William Raillant-Clark | EurekAlert!
Further information:
http://www.umontreal.ca

More articles from Studies and Analyses:

nachricht The importance of biodiversity in forests could increase due to climate change
17.11.2017 | Deutsches Zentrum für integrative Biodiversitätsforschung (iDiv) Halle-Jena-Leipzig

nachricht Win-win strategies for climate and food security
02.10.2017 | International Institute for Applied Systems Analysis (IIASA)

All articles from Studies and Analyses >>>

The most recent press releases about innovation >>>

Die letzten 5 Focus-News des innovations-reports im Überblick:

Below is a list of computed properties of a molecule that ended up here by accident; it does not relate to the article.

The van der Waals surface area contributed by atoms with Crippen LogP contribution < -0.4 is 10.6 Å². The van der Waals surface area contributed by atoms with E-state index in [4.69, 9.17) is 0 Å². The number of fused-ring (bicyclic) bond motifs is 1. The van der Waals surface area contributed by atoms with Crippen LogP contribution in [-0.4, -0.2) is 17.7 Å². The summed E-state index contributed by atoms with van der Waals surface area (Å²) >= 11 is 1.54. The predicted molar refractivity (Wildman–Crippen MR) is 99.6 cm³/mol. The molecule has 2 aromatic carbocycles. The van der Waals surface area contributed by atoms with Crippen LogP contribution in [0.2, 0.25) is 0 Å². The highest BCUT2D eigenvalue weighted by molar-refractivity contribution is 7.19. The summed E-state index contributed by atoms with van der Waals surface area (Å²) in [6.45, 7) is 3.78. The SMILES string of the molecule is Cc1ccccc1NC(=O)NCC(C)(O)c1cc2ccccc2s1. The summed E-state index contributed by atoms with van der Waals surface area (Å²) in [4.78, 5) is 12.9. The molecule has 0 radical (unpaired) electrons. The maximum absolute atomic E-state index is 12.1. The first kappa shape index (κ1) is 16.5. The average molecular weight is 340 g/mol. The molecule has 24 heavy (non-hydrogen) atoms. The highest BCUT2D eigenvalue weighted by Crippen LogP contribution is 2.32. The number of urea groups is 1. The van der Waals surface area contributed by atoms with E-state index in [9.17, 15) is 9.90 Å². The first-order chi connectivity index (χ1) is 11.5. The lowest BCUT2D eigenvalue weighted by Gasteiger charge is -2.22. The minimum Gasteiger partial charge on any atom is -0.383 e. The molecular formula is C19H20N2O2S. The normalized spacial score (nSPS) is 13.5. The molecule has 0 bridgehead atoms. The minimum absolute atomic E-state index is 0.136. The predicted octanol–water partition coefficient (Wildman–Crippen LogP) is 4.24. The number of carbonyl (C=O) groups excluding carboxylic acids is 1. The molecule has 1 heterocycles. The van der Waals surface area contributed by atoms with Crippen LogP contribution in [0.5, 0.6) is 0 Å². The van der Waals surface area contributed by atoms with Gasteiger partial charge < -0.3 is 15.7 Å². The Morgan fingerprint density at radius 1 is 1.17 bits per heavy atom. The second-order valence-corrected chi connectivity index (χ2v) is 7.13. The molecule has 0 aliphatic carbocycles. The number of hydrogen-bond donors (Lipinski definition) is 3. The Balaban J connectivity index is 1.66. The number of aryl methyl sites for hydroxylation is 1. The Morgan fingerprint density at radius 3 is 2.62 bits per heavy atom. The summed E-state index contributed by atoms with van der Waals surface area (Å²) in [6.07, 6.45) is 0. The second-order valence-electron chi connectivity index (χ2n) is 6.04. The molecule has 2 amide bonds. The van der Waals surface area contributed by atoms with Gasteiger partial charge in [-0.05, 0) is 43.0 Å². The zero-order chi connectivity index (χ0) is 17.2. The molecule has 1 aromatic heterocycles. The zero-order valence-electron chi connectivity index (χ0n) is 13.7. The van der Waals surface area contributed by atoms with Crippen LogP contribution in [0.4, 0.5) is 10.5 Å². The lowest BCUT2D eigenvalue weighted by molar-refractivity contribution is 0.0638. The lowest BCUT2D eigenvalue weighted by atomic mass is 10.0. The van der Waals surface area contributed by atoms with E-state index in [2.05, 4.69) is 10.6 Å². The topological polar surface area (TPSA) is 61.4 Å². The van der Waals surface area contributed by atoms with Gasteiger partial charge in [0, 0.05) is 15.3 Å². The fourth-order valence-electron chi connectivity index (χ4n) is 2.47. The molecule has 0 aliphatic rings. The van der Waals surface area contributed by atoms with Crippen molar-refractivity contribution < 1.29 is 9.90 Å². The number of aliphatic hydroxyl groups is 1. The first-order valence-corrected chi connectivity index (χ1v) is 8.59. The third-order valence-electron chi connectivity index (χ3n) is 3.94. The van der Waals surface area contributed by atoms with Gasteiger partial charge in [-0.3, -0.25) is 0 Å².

Im Focus: A “cosmic snake” reveals the structure of remote galaxies

The formation of stars in distant galaxies is still largely unexplored. For the first time, astron-omers at the University of Geneva have now been able to closely observe a star system six billion light-years away. In doing so, they are confirming earlier simulations made by the University of Zurich. One special effect is made possible by the multiple reflections of images that run through the cosmos like a snake.

Today, astronomers have a pretty accurate idea of how stars were formed in the recent cosmic past. But do these laws also apply to older galaxies? For around a...

Im Focus: Visual intelligence is not the same as IQ

Just because someone is smart and well-motivated doesn't mean he or she can learn the visual skills needed to excel at tasks like matching fingerprints, interpreting medical X-rays, keeping track of aircraft on radar displays or forensic face matching.